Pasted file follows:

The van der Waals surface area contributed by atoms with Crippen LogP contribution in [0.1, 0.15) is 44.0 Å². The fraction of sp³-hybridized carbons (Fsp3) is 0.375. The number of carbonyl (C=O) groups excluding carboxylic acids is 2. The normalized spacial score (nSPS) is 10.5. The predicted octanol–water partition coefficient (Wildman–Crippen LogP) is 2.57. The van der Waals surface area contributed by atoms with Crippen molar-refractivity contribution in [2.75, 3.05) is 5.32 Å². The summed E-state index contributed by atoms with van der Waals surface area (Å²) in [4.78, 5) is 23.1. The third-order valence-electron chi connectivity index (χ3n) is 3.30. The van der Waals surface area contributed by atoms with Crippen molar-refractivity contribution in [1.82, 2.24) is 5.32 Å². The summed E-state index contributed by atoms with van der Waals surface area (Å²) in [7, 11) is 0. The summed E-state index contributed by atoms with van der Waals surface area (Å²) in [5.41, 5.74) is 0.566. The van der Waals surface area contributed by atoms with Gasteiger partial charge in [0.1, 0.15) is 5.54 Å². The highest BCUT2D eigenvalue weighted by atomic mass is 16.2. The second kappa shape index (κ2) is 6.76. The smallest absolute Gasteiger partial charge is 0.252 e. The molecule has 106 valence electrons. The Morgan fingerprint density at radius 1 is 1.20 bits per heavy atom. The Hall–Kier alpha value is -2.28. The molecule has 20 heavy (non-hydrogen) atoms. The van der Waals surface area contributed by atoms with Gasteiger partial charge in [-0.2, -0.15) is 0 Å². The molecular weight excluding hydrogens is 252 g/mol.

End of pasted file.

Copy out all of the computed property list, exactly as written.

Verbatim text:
The van der Waals surface area contributed by atoms with Crippen LogP contribution in [0.1, 0.15) is 44.0 Å². The fraction of sp³-hybridized carbons (Fsp3) is 0.375. The number of carbonyl (C=O) groups excluding carboxylic acids is 2. The normalized spacial score (nSPS) is 10.5. The predicted octanol–water partition coefficient (Wildman–Crippen LogP) is 2.57. The van der Waals surface area contributed by atoms with Crippen molar-refractivity contribution in [2.75, 3.05) is 5.32 Å². The summed E-state index contributed by atoms with van der Waals surface area (Å²) in [4.78, 5) is 23.1. The third-order valence-electron chi connectivity index (χ3n) is 3.30. The van der Waals surface area contributed by atoms with Crippen molar-refractivity contribution in [1.82, 2.24) is 5.32 Å². The summed E-state index contributed by atoms with van der Waals surface area (Å²) in [7, 11) is 0. The summed E-state index contributed by atoms with van der Waals surface area (Å²) in [5.41, 5.74) is 0.566. The van der Waals surface area contributed by atoms with Gasteiger partial charge in [0.1, 0.15) is 5.54 Å². The highest BCUT2D eigenvalue weighted by atomic mass is 16.2. The second kappa shape index (κ2) is 6.76. The smallest absolute Gasteiger partial charge is 0.252 e. The molecule has 106 valence electrons. The Morgan fingerprint density at radius 1 is 1.20 bits per heavy atom. The Hall–Kier alpha value is -2.28. The molecule has 20 heavy (non-hydrogen) atoms. The van der Waals surface area contributed by atoms with Gasteiger partial charge in [-0.2, -0.15) is 0 Å². The molecular weight excluding hydrogens is 252 g/mol.